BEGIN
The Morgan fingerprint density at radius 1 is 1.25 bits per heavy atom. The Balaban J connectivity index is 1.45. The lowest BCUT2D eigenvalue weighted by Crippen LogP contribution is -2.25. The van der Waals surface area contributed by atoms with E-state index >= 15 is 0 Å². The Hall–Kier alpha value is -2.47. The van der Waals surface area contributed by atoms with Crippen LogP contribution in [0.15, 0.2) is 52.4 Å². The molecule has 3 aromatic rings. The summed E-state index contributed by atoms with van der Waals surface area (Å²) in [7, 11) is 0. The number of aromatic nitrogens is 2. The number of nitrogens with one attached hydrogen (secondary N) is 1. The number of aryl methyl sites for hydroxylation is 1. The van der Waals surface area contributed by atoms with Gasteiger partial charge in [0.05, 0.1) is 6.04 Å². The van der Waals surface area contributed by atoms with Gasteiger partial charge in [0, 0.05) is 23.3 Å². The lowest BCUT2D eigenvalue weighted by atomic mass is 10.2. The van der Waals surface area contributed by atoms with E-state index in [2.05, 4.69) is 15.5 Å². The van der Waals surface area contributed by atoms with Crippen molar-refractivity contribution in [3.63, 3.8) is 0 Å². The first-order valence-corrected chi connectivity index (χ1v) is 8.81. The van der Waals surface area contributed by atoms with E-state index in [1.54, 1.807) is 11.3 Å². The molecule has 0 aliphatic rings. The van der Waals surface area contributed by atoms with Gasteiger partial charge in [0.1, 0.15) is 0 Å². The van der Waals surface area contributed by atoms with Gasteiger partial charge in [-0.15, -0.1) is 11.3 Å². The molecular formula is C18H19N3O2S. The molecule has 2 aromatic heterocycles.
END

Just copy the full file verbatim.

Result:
The Morgan fingerprint density at radius 1 is 1.25 bits per heavy atom. The Balaban J connectivity index is 1.45. The lowest BCUT2D eigenvalue weighted by Crippen LogP contribution is -2.25. The van der Waals surface area contributed by atoms with E-state index >= 15 is 0 Å². The Hall–Kier alpha value is -2.47. The van der Waals surface area contributed by atoms with Crippen LogP contribution in [0.15, 0.2) is 52.4 Å². The molecule has 3 aromatic rings. The summed E-state index contributed by atoms with van der Waals surface area (Å²) in [7, 11) is 0. The number of aromatic nitrogens is 2. The number of nitrogens with one attached hydrogen (secondary N) is 1. The number of aryl methyl sites for hydroxylation is 1. The van der Waals surface area contributed by atoms with Gasteiger partial charge in [0.05, 0.1) is 6.04 Å². The van der Waals surface area contributed by atoms with Gasteiger partial charge in [0, 0.05) is 23.3 Å². The lowest BCUT2D eigenvalue weighted by atomic mass is 10.2. The van der Waals surface area contributed by atoms with E-state index in [2.05, 4.69) is 15.5 Å². The van der Waals surface area contributed by atoms with Crippen molar-refractivity contribution in [3.63, 3.8) is 0 Å². The first-order valence-corrected chi connectivity index (χ1v) is 8.81. The van der Waals surface area contributed by atoms with E-state index in [1.54, 1.807) is 11.3 Å². The molecule has 0 aliphatic rings. The van der Waals surface area contributed by atoms with Gasteiger partial charge in [0.1, 0.15) is 0 Å². The van der Waals surface area contributed by atoms with Gasteiger partial charge in [-0.15, -0.1) is 11.3 Å². The molecular formula is C18H19N3O2S. The molecule has 2 aromatic heterocycles.